Observation 57486: Tricholoma bufonium (Pers.) Gillet

When: 2010-10-29

Collection location: near Zurich, Switzerland [Click for map]

Who: Deckard (Deckard)

No specimen available



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Eye3 = Observer’s choice
Eyes3 = Current consensus


Add Comment
cool Trich!
By: Debbie Viess (amanitarita)
2010-10-30 21:46:33 CDT (-0400)
Else, I’m not so sure
By: Irene Andersson (irenea)
2010-10-30 09:40:18 CDT (-0400)

I can’t find the full-text article (Comandini et al.)on the web anymore, but as far as I remember, they didn’t include any Tricholoma bufonium with pine (which is the one I call bufonium, and described to grow with pine) in the study.

It also troubles me, that I have seen collections in herbariums named both sulphureum and bufonium, although they were found in locations with only oak and hazel. I don’t remember how they treated such errors.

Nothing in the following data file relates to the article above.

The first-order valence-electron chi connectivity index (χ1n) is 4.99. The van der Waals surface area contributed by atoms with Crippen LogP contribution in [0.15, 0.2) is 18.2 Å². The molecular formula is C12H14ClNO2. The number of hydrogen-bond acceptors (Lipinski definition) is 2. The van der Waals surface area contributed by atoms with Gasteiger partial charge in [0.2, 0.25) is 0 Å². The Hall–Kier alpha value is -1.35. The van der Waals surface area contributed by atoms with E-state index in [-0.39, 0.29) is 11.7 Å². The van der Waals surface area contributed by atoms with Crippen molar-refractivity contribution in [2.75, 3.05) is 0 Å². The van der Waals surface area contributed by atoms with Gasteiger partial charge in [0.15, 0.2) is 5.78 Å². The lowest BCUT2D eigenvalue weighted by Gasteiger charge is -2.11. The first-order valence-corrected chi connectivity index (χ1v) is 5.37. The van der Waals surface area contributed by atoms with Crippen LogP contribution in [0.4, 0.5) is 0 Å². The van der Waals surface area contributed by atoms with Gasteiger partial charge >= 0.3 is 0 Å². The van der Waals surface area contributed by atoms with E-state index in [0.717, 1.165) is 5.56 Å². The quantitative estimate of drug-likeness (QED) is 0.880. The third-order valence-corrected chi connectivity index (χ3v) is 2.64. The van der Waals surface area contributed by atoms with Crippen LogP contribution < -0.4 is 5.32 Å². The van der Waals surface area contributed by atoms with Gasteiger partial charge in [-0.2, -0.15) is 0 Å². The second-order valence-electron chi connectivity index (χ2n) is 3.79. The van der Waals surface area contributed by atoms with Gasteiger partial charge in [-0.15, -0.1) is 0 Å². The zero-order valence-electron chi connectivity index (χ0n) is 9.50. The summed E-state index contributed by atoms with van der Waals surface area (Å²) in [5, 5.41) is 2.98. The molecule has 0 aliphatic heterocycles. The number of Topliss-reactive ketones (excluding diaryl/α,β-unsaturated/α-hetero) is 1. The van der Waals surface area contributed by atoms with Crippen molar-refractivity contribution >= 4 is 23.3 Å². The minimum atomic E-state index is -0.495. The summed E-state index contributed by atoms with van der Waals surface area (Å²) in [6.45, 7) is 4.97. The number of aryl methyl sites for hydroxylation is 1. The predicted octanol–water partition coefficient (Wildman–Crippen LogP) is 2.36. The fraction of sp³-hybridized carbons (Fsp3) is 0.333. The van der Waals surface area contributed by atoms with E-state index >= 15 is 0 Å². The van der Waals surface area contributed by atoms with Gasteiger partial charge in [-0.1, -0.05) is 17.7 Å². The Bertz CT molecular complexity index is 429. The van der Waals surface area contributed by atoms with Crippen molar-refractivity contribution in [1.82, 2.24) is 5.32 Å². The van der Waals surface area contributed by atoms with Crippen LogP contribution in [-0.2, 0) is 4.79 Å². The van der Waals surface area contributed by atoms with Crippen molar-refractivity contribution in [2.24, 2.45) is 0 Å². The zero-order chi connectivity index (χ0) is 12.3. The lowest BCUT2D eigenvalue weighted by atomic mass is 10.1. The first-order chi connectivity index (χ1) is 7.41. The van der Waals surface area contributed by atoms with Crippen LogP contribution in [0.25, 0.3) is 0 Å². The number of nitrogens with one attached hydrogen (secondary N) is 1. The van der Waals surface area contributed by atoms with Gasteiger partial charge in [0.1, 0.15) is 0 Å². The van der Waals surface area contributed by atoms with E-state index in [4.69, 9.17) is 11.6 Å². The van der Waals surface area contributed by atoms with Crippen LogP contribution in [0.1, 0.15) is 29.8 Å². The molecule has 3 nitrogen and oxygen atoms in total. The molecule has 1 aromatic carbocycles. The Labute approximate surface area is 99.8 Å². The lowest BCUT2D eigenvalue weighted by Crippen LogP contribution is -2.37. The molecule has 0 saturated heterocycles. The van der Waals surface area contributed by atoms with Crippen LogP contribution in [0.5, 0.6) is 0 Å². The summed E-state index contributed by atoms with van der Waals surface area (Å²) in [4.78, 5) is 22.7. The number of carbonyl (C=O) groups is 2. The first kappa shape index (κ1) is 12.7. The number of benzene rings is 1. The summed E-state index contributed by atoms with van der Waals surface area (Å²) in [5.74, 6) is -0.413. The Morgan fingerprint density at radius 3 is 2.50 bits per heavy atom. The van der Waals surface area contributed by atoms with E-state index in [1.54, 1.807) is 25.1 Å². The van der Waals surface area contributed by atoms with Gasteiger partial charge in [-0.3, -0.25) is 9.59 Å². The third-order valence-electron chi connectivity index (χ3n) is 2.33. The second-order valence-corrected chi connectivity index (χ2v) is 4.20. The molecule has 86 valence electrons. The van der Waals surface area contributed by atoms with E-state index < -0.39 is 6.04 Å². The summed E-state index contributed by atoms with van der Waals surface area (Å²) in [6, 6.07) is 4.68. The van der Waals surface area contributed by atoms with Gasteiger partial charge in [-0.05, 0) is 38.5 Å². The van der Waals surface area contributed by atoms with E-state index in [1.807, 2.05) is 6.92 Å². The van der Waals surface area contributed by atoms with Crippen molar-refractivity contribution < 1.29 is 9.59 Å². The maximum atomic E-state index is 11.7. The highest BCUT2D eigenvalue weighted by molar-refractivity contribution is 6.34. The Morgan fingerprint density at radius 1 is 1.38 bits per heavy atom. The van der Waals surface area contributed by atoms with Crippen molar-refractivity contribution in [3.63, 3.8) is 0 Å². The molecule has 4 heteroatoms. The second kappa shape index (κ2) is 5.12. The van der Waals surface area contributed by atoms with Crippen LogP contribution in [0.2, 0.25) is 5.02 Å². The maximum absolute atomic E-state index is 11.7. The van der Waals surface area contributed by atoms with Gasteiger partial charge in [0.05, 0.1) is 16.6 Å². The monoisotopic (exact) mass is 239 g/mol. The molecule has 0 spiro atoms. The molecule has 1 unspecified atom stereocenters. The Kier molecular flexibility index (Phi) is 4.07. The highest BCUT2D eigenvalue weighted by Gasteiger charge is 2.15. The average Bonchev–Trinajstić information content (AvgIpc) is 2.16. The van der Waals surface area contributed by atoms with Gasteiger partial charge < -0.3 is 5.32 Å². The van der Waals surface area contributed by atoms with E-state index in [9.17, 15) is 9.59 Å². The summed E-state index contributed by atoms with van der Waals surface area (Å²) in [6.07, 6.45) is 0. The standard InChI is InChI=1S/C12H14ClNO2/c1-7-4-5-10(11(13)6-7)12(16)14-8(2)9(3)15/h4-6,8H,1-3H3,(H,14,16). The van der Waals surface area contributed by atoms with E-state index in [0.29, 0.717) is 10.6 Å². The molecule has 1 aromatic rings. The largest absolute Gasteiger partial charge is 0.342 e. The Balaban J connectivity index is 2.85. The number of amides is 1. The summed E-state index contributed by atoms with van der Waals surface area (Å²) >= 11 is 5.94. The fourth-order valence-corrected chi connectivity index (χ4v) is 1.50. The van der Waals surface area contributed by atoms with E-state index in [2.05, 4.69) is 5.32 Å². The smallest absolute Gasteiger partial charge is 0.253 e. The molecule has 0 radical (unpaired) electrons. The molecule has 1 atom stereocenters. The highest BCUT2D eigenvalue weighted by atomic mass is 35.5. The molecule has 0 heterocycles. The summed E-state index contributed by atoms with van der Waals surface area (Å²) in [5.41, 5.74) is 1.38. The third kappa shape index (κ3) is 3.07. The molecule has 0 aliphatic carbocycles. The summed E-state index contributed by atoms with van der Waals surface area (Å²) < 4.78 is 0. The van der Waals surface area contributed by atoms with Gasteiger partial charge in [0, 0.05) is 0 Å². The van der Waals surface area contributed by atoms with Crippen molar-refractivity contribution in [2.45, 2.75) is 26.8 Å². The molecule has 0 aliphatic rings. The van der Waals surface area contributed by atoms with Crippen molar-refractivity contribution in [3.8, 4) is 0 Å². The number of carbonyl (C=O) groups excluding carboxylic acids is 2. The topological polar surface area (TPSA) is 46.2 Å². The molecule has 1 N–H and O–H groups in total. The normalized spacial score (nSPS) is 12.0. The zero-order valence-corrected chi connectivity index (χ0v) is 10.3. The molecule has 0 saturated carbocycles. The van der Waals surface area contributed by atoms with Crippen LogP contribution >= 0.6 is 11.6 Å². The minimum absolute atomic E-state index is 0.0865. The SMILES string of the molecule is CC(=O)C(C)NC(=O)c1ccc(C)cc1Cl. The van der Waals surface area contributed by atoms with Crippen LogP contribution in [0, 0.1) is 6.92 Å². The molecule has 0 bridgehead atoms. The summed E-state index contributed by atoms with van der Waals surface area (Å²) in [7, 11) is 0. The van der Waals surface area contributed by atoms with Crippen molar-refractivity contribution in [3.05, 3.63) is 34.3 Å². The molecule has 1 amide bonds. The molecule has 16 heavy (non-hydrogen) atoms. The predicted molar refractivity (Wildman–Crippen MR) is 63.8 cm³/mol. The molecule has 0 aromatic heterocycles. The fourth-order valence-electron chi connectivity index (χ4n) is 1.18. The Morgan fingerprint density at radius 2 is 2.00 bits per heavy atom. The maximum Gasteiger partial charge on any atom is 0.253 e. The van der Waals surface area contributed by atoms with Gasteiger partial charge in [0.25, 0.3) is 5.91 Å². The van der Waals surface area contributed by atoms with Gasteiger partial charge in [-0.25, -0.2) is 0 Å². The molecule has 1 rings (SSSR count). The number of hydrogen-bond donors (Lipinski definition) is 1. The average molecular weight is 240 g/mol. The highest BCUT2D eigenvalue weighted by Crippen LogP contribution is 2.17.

So, I’m still not convinced about the synonymy..

Tricholoma bufonium and Tr. sulphureum
By: else
2010-10-29 15:30:08 CDT (-0400)

there is an article on the two taxa: Comandini etal., 2004. Uniting Tricholoma sulphureum and T. bufonium. Mycological Research 108: 1162-1171.
Basically, it turns out that Tr. sulphureum is a variable taxon, both in morphology and in DNA sequences, but that morphological bufonium fits in this variation, and does not form its own group. Hence the two taxa are united.
The authors looked at a lot of characters, including ecology, and morphology of root tips.

They might be…
By: Douglas Smith (douglas)
2010-10-29 15:21:58 CDT (-0400)

Take a look at:


They kinda look like that, they might be kinda dried out T. sulphureum. Check the odor, they should smell strongly of coal tar.

Created: 2010-10-29 14:20:46 CDT (-0400)
Last modified: 2010-12-06 12:57:36 CST (-0500)
Viewed: 139 times, last viewed: 2018-11-07 03:29:15 CST (-0500)
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